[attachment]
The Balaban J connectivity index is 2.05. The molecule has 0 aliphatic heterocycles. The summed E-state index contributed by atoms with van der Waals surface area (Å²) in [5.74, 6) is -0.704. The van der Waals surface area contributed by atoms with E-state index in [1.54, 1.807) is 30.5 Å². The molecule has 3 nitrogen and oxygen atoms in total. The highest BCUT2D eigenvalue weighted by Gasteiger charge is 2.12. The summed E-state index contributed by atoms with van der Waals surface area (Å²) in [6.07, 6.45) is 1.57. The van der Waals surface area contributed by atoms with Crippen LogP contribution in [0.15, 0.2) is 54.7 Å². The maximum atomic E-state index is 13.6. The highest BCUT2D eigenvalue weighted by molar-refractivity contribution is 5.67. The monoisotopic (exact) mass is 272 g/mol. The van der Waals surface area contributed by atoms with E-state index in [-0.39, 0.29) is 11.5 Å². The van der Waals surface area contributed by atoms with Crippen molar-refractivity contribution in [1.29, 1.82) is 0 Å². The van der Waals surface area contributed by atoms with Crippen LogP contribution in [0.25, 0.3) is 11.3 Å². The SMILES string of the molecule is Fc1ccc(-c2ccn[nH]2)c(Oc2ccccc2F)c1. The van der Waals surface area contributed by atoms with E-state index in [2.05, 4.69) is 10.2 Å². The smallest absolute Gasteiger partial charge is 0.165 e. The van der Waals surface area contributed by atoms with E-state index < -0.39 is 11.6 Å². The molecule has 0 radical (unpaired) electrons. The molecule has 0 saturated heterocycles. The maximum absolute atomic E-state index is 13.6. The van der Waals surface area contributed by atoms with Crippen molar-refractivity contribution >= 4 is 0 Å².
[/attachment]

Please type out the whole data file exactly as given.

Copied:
The Balaban J connectivity index is 2.05. The molecule has 0 aliphatic heterocycles. The summed E-state index contributed by atoms with van der Waals surface area (Å²) in [5.74, 6) is -0.704. The van der Waals surface area contributed by atoms with E-state index in [1.54, 1.807) is 30.5 Å². The molecule has 3 nitrogen and oxygen atoms in total. The highest BCUT2D eigenvalue weighted by Gasteiger charge is 2.12. The summed E-state index contributed by atoms with van der Waals surface area (Å²) in [6.07, 6.45) is 1.57. The van der Waals surface area contributed by atoms with Crippen LogP contribution in [0.15, 0.2) is 54.7 Å². The maximum atomic E-state index is 13.6. The highest BCUT2D eigenvalue weighted by molar-refractivity contribution is 5.67. The monoisotopic (exact) mass is 272 g/mol. The van der Waals surface area contributed by atoms with E-state index in [-0.39, 0.29) is 11.5 Å². The van der Waals surface area contributed by atoms with Crippen molar-refractivity contribution in [1.29, 1.82) is 0 Å². The van der Waals surface area contributed by atoms with Crippen LogP contribution in [0.25, 0.3) is 11.3 Å². The SMILES string of the molecule is Fc1ccc(-c2ccn[nH]2)c(Oc2ccccc2F)c1. The van der Waals surface area contributed by atoms with E-state index in [2.05, 4.69) is 10.2 Å². The smallest absolute Gasteiger partial charge is 0.165 e. The van der Waals surface area contributed by atoms with E-state index < -0.39 is 11.6 Å². The molecule has 0 radical (unpaired) electrons. The molecule has 0 saturated heterocycles. The maximum absolute atomic E-state index is 13.6. The van der Waals surface area contributed by atoms with Crippen molar-refractivity contribution >= 4 is 0 Å².